Natural resources and ecosystem services
We study the sustainable use of natural resources (soil, water, plants, and animals) and analyse changes in terrestrial ecosystems (particularly arable land, grazing land, and forest). Both natural resources and terrestrial ecosystems are threatened by overuse, climate change, desertification, and increasingly competitive and globalized use demands. Our aim is to identify current developments and the potentials they offer for greater sustainability: together with diverse stakeholders, we strive to harness these potentials and promote more sustainable land use practices.
Monitoring changes in ecosystems and natural resources
We combine a variety of methods from the natural and social sciences to monitor and assess – at different spatial and temporal resolutions – natural and human-induced changes in ecosystems. For example, we collect field data at automatic monitoring stations, investigate the physical properties of soils, identify vegetation change using satellite images, and interview local stakeholders. Long-term observations – especially in Central Asia, Kenya, Ethiopia, and Switzerland – allow us to make informed statements about threats and potentials for sustainable land use in these regions.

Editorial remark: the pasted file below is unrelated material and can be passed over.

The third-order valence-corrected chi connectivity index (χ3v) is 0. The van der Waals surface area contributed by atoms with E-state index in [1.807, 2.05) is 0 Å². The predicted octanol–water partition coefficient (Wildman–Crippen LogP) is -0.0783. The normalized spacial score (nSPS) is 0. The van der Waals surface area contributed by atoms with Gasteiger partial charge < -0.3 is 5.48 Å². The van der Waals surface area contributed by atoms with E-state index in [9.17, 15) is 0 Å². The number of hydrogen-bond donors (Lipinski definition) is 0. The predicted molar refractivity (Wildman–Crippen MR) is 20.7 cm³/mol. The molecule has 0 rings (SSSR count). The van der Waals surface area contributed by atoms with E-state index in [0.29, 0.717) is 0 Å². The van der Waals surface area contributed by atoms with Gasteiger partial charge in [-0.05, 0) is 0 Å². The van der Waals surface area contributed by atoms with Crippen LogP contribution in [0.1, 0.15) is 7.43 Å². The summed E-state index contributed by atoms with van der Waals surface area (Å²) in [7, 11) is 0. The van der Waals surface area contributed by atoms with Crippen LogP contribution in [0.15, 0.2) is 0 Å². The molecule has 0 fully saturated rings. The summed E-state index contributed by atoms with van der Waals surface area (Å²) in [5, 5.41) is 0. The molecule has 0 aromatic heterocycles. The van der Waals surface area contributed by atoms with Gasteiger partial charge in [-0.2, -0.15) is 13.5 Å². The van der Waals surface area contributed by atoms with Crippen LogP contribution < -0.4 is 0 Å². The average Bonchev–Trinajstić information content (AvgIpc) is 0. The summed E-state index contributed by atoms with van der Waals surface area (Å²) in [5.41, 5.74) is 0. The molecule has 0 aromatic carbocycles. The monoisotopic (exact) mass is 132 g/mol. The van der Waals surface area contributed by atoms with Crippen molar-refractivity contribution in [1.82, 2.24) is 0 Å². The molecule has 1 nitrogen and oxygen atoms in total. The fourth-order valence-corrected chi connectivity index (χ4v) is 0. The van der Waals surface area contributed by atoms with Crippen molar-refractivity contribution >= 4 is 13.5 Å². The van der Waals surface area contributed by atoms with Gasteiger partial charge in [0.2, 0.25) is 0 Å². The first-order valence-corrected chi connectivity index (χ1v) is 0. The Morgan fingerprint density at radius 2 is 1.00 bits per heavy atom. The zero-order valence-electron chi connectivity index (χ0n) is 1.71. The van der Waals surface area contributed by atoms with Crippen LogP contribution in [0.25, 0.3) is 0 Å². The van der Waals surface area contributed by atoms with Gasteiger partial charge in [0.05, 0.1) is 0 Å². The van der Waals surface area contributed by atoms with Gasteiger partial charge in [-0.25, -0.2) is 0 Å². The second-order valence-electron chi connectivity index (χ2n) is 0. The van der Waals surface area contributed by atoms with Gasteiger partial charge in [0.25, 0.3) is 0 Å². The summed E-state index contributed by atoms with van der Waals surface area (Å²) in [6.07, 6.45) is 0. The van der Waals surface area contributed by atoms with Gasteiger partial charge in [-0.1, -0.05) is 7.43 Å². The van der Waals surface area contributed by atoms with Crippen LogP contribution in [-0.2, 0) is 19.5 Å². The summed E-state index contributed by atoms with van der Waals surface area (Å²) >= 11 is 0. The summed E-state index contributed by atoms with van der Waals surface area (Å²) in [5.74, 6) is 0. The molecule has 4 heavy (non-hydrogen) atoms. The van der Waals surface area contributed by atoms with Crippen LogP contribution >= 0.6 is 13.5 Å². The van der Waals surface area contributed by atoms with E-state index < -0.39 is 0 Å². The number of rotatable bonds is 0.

Jointly seeking solutions to ensure healthy ecosystems
Land and water degradation is one of the biggest challenges for sustainable development. In arid regions, degradation manifests itself as desertification; worldwide, it increases the risk of natural disasters and food shortages. Ensuring ecosystem functions and services as a basis for food security in the affected regions requires global exchange of knowledge about possible solutions. Creating platforms to facilitate this exchange and promote mutual learning between practitioners and scientists is our aim. The WOCAT network, for example, collects knowledge about sustainable land management: by spreading good practices, it contributes to maintaining landscapes and improving local people’s livelihoods.
Valuation of ecosystem services
Ecosystems perform important functions. These include the production of food, fodder, timber, and energy. Ecosystems are also habitats, regulate and store water and nutrients, and fulfil natural and cultural functions. Based on their various functions, ecosystems provide services – ecosystem services – that have a direct benefit and therefore a value. However, this value depends on the actor, place, and time; it may compete with other ecosystem services, requiring trade-offs; and it may be affected by geographically distant decision-makers. We develop methods to identify, measure, and value ecosystem services together with diverse local and global actors. In doing so, we aim to make visible the impact of land use decisions, and to support evidence-based decision-making.